LeMasters said leisure tourism and business travel is starting to return, but he said “group business,” such as conventions, needs to return in a significant way. Once that happens, he said, hotels will be on “very solid ground.”

“I would have every expectation that valuations will go up as business returns,” LeMasters said, adding downtown hotels usually fill up first and then Cherry Creek sees the overflow business. “But certainly, the hotel sector has been adversely impacted, and we need to see our tourism industry come back.”

Here are the top 10 valuations for hotel/lodging and retail properties. Most, but not all, saw their valuation decline. Some properties that might appear to be one unit, such as the Cherry Creek Shopping Center and the downtown Sheraton, are technically multiple parcels, so appear below as such.

Top 10 Hotel/Lodging

Hyatt Regency Denver at Colorado Convention Center, 650 15th Ave.

2020: $296,185,600

2021: $207,321,600

 

Sheraton Downtown, 1555 Court Place

2020: $133,256,700

2021: $94,448,800

 

  1. Hilton and Denver Marriott City Center, 1701 California St.

2020: $121,048,700

2021: $92,417,900

 

  1. Sheraton Hotel, 1550 Court Place (same place, street bisects it)

2020: $117,767,200

2021: $83,408,500

 

  1. Embassy Suites by Hilton, 1420 Stout St.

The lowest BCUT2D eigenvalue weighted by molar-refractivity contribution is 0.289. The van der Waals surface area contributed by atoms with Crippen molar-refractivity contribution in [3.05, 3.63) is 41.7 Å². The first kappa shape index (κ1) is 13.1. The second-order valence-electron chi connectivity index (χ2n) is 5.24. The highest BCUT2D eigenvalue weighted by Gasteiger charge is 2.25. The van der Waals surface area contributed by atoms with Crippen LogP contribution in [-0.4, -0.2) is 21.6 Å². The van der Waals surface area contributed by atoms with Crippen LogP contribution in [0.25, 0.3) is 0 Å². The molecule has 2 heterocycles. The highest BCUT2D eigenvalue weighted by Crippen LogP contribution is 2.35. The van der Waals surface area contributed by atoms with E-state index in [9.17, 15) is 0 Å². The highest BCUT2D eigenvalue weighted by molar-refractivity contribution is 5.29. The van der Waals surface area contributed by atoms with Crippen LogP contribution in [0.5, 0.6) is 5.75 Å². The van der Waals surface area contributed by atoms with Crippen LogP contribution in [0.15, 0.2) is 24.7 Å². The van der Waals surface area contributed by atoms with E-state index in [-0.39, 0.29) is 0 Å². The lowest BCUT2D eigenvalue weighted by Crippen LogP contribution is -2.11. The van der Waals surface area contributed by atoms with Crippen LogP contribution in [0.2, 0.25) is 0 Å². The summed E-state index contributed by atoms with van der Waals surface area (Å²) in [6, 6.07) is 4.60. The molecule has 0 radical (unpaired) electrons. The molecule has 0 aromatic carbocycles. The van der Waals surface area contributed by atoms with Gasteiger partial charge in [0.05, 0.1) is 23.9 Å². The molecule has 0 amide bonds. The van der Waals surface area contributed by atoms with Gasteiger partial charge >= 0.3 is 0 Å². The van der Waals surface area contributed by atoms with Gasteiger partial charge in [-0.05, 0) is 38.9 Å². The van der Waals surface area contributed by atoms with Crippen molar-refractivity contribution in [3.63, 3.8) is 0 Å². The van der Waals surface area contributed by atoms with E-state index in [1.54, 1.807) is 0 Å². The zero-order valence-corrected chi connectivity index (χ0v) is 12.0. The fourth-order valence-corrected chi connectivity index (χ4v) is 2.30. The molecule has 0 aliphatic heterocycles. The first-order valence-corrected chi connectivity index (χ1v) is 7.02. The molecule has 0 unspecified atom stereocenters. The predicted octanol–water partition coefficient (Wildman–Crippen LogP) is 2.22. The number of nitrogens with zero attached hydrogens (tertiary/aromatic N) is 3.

2020: $126,189,100

2021: $82,335,200

 

  1. Le Méridien Denver Downtown, 1453 California St.

2020: $113,276,100

2021: $77,693,600

 

  1. Four Seasons, 1144 15th St.

2020: $92,000,000

2021: $74,960,500

 

  1. Westin Denver, 1200 17th St. #3

2020: $100,506,000

2021: $71,657,700

 

  1. Denver Marriott Tech Center, 4900 S. Syracuse St.

2020: $89,231,000

2021: $68,968,400

 

  1. Kimpton Hotel, 1600 Wewatta St.

2020: $77,828,200

2021: $68,470,300

 

Top 10 Retail

Large swath of Cherry Creek Mall, 3000 E. 1st Ave.

2020: $283,134,700

2021: $237,151,100

 

  1. Denver Pavilions, 500 16th St. (South)

2020: $63,392,200

2021: $46,097,100

 

  1. West Cherry Creek Mall, 2500 E. 1st Ave.

2020: $46,097,100

2021: $46,097,100

 

  1. Tiffany Plaza, 7300 E. Hampden Ave.

2020: $43,222,100

2021: $45,490,100

 

  1. Denver Pavilions, 2, 500 16th St. (North)

2020: $49,178,600

2021: $35,618,000

 

  1. Fire House Block, 1890 Wazee St. 3

2020: $36,309,300

2021: $35,290,800

 

  1. University Hills Plaza, 2466 S. Colorado Blvd. (North)

2020: $29,352,600

2021: $31,988,700

 

  1. University Hills Plaza, 2780 S. Colorado Blvd. (South)

2020: $34,110,500

2021: $31,340,500

 

  1. Boulevard Center, 1685 S. Colorado Blvd.

2020: $25,610,600

2021: $26,079,900

 

  1. Clayton Lane, Whole Foods, 2375 E. 1st Ave. #RS

2020: $22,298,400

2021: $23,692,000

Denver cuts valuations of hotels and shopping centers

The Hyatt Regency Denver at Colorado Convention Center was the highest valued lodging property at $296 million in 2020. But after COVID, it was devalued to $207 million in 2021. (Eric Heinz photo)

The 1,100-room Hyatt Regency, valued before the pandemic at $296 million by the county, is now valued at $207 million — 30 percent less.